Rappers like Gucci Mane and Lil Wayne use tapes to build buzz

In late 2007, Lil Wayne played Veterans Memorial Auditorium in the midst of his rise to the top of the music world. The opener that night was Gucci Mane, an Atlanta rapper on a climb of his own just a few notches down the ladder.

Gucci returns to Vets on Saturday, this time as the headliner. He'll do so as one of rap's biggest stars, a snarling, swaggering MC with a bustling cult following.

One common bond between the rappers: Both built buzz by kicking out an acclaimed series of mixtapes.

Mixtapes have been a part of hip-hop culture since the beginning, when DJs like Grandmaster Flash and Afrika Bambaataa would distribute recordings of their club sets on audio cassette. The format has evolved along with technology, but its purpose has remained constant: to generate hype for the artists in question.

The easiest way to do that is by rapping over "industry beats" - music popularized by other artists. Lil Wayne rode this formula to success on releases like "Dedication 2" and "Da Drought 3," establishing cred by outshining the original performers.

"That's when he went from Lil Wayne the down South rapper to Lil Wayne the guy who could actually spit," Columbus rapper-producer Blueprint said.

Rising local rapper Poitier used a similar strategy at first.

"What I was first shooting for was to use instrumentals that people were familiar with that would draw them in to listen to the project and just display my talents over the track," Poitier said.

Since he began working with his own producer, Poitier started viewing mixtape projects like his recent "Validity" as a chance to make great songs and establish himself as a brand. With artists such as Drake and Wale taking that approach, the line between mixtapes and albums is blurring. That's a good thing in Blueprint's mind.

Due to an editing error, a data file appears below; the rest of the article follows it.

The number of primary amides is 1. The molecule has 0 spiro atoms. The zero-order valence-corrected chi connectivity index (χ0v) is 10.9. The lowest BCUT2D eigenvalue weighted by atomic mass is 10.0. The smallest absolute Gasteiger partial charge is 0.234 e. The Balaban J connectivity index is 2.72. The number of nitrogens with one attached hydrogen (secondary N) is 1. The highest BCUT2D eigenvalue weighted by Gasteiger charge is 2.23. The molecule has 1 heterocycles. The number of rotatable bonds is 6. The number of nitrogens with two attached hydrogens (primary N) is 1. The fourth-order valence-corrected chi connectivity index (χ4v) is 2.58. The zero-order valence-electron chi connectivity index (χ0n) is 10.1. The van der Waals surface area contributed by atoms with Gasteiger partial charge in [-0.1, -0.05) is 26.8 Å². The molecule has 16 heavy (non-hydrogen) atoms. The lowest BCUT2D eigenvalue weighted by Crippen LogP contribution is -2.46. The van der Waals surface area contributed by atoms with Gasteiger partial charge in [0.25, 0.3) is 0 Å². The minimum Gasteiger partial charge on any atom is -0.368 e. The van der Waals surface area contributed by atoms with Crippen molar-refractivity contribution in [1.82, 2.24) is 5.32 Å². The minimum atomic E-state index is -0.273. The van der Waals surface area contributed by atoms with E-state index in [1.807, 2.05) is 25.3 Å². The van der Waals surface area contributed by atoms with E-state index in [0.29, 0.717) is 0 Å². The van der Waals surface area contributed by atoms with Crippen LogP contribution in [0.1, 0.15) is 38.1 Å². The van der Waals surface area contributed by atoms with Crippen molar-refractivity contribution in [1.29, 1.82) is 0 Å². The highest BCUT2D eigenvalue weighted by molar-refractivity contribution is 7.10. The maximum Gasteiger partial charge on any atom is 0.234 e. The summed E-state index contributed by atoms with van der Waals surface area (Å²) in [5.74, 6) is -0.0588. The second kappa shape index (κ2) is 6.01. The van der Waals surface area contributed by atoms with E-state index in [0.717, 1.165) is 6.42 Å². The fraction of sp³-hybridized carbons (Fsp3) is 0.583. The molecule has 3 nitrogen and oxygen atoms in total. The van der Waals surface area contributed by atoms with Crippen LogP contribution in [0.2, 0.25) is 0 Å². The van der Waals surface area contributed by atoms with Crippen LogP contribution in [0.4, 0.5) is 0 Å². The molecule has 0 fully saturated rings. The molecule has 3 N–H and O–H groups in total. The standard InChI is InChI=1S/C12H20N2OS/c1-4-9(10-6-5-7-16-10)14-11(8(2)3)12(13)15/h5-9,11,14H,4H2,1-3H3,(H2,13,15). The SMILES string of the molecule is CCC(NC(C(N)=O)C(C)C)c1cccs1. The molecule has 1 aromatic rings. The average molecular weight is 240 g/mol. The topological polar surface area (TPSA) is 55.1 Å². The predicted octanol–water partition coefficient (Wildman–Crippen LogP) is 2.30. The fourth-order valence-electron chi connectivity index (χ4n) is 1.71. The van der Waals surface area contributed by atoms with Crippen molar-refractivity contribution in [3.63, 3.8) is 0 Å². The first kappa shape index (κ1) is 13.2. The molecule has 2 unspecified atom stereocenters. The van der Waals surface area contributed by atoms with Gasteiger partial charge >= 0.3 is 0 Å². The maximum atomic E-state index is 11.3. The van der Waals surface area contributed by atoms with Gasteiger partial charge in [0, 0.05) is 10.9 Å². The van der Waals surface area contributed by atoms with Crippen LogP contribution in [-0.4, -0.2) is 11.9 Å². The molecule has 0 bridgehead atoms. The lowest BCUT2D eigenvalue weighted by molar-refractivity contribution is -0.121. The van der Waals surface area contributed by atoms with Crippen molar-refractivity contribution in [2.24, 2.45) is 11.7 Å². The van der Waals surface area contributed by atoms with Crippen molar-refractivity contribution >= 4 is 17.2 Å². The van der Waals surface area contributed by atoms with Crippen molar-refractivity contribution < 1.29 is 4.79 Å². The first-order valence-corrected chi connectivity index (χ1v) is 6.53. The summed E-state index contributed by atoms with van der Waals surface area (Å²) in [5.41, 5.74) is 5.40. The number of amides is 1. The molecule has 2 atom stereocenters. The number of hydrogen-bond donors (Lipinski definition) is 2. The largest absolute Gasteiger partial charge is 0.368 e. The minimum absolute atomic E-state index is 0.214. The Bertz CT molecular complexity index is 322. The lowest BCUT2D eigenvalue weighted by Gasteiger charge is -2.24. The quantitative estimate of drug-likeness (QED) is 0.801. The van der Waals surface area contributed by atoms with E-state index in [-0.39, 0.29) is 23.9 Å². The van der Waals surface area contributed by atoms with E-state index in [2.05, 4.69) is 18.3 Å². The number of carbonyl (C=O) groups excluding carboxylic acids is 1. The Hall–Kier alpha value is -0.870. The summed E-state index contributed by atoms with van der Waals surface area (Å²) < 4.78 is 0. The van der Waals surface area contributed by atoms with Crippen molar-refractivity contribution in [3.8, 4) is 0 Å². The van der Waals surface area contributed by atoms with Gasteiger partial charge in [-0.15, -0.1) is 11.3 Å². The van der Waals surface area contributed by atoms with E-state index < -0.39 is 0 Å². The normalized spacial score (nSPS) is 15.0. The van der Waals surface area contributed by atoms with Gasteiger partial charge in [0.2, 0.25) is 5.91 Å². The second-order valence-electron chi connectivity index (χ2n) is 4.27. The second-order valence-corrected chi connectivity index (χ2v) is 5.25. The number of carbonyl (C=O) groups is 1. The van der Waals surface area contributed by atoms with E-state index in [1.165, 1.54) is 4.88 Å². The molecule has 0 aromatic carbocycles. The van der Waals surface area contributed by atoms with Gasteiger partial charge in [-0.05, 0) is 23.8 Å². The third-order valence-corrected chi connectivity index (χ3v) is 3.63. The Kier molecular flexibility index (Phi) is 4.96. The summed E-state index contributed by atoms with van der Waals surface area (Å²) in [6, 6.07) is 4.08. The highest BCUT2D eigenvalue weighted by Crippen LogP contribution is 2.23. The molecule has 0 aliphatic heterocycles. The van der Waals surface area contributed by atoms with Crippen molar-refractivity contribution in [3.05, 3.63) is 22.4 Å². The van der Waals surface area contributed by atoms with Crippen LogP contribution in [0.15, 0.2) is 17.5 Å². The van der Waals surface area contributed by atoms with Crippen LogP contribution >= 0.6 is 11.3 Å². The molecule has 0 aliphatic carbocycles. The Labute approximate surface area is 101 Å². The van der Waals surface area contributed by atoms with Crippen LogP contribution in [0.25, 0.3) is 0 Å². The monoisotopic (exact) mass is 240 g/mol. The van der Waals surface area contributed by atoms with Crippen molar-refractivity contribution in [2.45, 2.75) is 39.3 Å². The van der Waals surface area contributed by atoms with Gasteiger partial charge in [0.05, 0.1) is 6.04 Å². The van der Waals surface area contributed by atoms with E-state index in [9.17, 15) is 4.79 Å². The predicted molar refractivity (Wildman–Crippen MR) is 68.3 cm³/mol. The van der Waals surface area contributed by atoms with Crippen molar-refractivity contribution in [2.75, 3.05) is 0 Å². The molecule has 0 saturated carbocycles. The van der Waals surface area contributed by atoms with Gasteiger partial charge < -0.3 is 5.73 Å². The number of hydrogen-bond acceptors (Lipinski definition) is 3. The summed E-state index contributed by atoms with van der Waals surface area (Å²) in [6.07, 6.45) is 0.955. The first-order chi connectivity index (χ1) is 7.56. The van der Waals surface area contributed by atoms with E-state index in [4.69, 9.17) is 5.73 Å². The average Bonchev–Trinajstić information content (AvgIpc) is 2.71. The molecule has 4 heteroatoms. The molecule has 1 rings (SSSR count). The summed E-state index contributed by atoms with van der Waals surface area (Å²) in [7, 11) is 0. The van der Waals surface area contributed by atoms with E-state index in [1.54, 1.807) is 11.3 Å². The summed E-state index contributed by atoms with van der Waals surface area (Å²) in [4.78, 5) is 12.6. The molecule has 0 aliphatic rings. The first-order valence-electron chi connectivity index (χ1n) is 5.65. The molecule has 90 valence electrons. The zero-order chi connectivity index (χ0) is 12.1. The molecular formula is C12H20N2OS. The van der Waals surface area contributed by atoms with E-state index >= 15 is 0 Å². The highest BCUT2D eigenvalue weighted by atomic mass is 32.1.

"If they actually take it seriously," Blueprint said, "then they separate themselves."

Columbus DJ Johnny Cashola released a pair of compilation mixtapes to promote Get Right, his monthly local dance party with Detox that will add a New York edition next week. Cashola sees his mixtapes as a chance to introduce his audience to new tunes so they'll respond during Get Right. For rappers, it's different.

"I think it's more about creating a buzz for yourself as a rapper and getting the support of your city. Since music downloading has become so prevalent, it's necessary for rappers to do mixtapes to stay relevant," Cashola said. "As an artist, they can't put all of their material in the hands of record execs."

Rappers can make money selling their mixtapes, but many release them for free to hype up their live shows, where the real profits lie, Cashola said.

Of course, none of this works unless the rapper has talent.

"No one wants to listen to a trash rapper," Cashola said."If the artist is dope enough, they will succeed as long as they keep music in people's ears and it gets a good response."